The Duke and Duchess of Cambridge were met with a torrential downpour as they visited a school in the Bahamas this morning.
Wearing a pastel green dress by Self Portrait and jewellery by Bahamian designer Nadia Irena, Kate quipped: ‘Oh my gosh. The weather, sorry, we’ve brought England’s rain with us.’
Even though it’s actually pretty sunny back in the UK today and torrential rain is common in the Caribbean, William also joked: ‘We’ve brought the weather, haven’t we?’
The pair are nearing the end of their eight-day tour of the Caribbean, where they have faced protests over Britain’s troubling colonial legacy.
Their visits to Belize, Jamaica and the Bahamas are to celebrate the Queen’s Platinum Jubilee. But the tour is also being seen as an attempt to dissuade Commonwealth countries from following in the footsteps of Barbados by becoming republics.
Jamaica has reportedly already started the process, as a number of politicians call for an apology from the Royal Family and reparations for the slave trade.
Despite the controversy hanging over their tour, William and Kate were all smiles as they arrived at Sybil Strachan Primary School, in the Bahamian capital of Nassau.
They dropped in on a class to meet pupils and staff and also joined morning assembly. Schools in the country were closed for nearly two years from March 2020 until January due to the Covid pandemic.
In a speech during the assembly, Kate, a champion of early years education, told pupils: ‘I hope you didn’t get too wet coming here and apologies for bringing this British weather with us. Thank you so much for such a warm welcome.’
The duchess said the couple’s three children George, Charlotte and Louis ‘all love being by the sea. She added: ‘So I hope they will be able to experience your clear waters and beautiful beaches before too long.’
Kate told pupils ‘the last few years have not been easy for many of you’, adding: ‘One of the hardest things I think we’ve all found about the pandemic was being separated from the people we love.
‘But we’ve also had the chance to rediscover how important our families are and how important our friends are too.’
Today William and Kate are also set to join a regatta in the islands waters and are expected to race against each other.
The couple will also spend time with key workers and frontline staff at an informal gathering in the Garden of Remembrance in the capital.
In the evening they will attend a dinner hosted by the Governor General Sir Cornelius Smith featuring community leaders and local heroes and the duke will give a speech.
During their visit, the Cambridges are also set to participate in a cultural event featuring typical Bahamian food and music.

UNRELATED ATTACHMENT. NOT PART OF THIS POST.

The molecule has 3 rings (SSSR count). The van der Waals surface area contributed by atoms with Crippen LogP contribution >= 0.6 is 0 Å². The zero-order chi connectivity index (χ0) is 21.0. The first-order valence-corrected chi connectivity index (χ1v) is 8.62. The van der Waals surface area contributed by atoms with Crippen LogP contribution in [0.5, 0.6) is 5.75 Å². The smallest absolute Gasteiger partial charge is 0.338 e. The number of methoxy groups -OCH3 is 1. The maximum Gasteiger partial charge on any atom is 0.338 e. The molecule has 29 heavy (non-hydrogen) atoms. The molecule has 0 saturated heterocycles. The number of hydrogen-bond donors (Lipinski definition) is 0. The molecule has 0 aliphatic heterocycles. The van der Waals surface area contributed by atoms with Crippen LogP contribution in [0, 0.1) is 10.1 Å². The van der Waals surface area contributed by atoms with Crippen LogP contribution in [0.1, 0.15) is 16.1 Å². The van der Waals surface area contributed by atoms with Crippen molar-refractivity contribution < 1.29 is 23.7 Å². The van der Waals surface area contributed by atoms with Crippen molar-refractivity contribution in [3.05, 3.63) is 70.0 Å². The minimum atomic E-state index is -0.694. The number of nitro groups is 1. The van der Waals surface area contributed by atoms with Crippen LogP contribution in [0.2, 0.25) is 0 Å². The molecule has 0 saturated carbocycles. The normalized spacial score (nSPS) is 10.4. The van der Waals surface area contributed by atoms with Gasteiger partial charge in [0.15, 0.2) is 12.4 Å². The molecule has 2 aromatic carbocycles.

A protest is planned today by Rastafarian groups to demand reparation payments by Britain and an apology for slavery.
The Bahamas National Reparations Committee, an independent panel created by the government to study the issue, made similar calls in a letter.
A letter published on Tuesday read: ‘They and their family of Royals and their Government must acknowledge that their diverse economy was built on the backs of our ancestors. They must pay.’
The organisation claimed the monarchy ‘looted and pillaged our land and our people for centuries, leaving us struggling with under development, left to pick up the pieces’.
A separate demonstration will ask William and Kate to help bring attention to problems facing Bahamian women, including a legal provision that bars the prosecution of a person for raping their spouse, which is sometimes described as ‘marital rape’.
Yesterday Philip Davis, prime minister of the Bahamas, welcomed the Cambridges to his nation. He told them: ‘And our best wishes are sent to the Queen, and congratulations on her Platinum Jubilee. I do not think we will see the same again.’
The Bahamas, an archipelago of 700 islands and islets was the first stop in the western hemisphere for the famous explorer Christopher Columbus in 1492.
Centuries later the now prosperous islands became independent from Britain in 1973, but the nation is still a member of the Commonwealth.
But like many parts of the globe, resentment against colonialism and its legacy has been growing amid the backdrop of the Black Lives Matter movement.
In Belize, a visit to a cacao farm was hastily re-arranged following an ‘anti-colonialism’ protest by indigenous people over land owned by a charity of which William is a patron.
The duke addressed the issue of slavery during a speech in Jamaica denouncing it as ‘abhorrent’ and saying ‘it should never have happened’
William expressed his ‘profound sorrow’ at the forced transportation of millions of people from Africa to the Caribbean and North America – a trade which British monarchs either supported or profited from during the 17th and 18th centuries.
The future king did not say sorry, just as his father Charles had not apologised during his trip to witness Barbados become a republic in November.